Darrin Williams, Mark Pryor's chief of staff, explains that the Arkansas Democrat was very concerned that the group's formation would heighten partisan tension within the ranks of the attorneys general and prevent them from working together on litigation of concern to all of the states.

"The attorney general [office] is not partisan," Williams says. "[There is] no Republican or Democratic way to file an appeal, or represent the state."

Williams says that the job of attorney general is to be "the best advocate of the client, the state, without regard for partisanship."

He suggests the group was a ploy by some businesses and organizations to "divide and conquer" the attorneys general and prevent the group from filing suits, such as the class-action tobacco litigation and the antitrust suit against Microsoft, that have made the attorneys general a headline-making force.

Jonathan Amacker, Earley's deputy press secretary, categorically denies any special-interest role in the RAGA's formation. He says that the only people who were in on the group's conception and formation were the disenfranchised Republican attorneys general themselves.

Earley dismisses the idea of partisan politics getting in the way of attorneys general doing their jobs. "The vast majority of things we work on have nothing to do with partisan politics, and that's the way it ought to be." Earley says. To illustrate the point, he mentions his youth mentoring program and says that the program was adopted almost verbatim by Michael Moore, the Democratic attorney general of Mississippi and the former head of NAAG.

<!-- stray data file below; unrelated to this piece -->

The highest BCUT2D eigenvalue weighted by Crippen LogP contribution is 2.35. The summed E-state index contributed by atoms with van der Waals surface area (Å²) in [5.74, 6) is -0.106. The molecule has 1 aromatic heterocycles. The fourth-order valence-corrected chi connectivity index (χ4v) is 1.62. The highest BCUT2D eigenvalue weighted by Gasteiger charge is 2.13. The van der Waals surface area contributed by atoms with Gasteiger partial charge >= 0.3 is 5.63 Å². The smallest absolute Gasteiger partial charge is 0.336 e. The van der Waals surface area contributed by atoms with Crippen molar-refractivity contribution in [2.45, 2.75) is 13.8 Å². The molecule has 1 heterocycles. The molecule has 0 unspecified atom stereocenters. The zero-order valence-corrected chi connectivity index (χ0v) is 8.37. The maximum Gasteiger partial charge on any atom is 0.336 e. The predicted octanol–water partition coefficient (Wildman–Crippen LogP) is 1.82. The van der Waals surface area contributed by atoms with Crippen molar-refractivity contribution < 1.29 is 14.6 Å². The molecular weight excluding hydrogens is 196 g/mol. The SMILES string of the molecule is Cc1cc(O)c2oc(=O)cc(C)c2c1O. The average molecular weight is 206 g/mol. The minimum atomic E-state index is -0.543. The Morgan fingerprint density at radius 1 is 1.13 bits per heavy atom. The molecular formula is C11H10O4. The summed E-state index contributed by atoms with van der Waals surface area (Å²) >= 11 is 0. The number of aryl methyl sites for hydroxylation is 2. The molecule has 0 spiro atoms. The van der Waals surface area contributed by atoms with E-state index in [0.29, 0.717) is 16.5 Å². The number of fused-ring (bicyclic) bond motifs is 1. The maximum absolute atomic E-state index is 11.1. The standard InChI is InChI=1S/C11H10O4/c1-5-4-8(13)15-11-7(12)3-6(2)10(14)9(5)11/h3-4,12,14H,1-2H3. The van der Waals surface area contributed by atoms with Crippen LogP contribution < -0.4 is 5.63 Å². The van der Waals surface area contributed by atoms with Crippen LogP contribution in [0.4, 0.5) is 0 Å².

Alabama's Pryor says the group will focus initially on formulating policy, and slowly move into the fund-raising and election realm. "We can have a more immediate impact on the policy side than we can on the election side, but I think [the] two are equally important goals for the long-term impact of the organization."

Sabato thinks it'll take a few years to see any results from the group, a group he was very surprised to learn wasn't already in existence.

"They got a while to go," Sabato says. But he thinks they could begin to make an impact by 2002. "[They'll] need that long to organize and raise money. In the end it all depends on how much money they put into it, "Sabato says.

The group held one fund-raiser already, in late June, but Earley says a planned fall meeting of the RAGA will address the question of the group's precise direction.

Ben Dupuy, the new group's executive director, hopes to make an impact before Sabato's estimate . In the next two years, 13 attorneys general are up for reelection, and 12 of those are Democrats. "We're hoping to close that gap," Dupuy says.

Earley, whose own eventual gubernatorial run Sabato calls "inevitable," persists in taking a longer view, and a more conciliatory one.

"It shouldn't surprise you that we want to see the Republicans have a majority," Earley says. "But it also shouldn't surprise you that we want to work together while [Democrats] are in the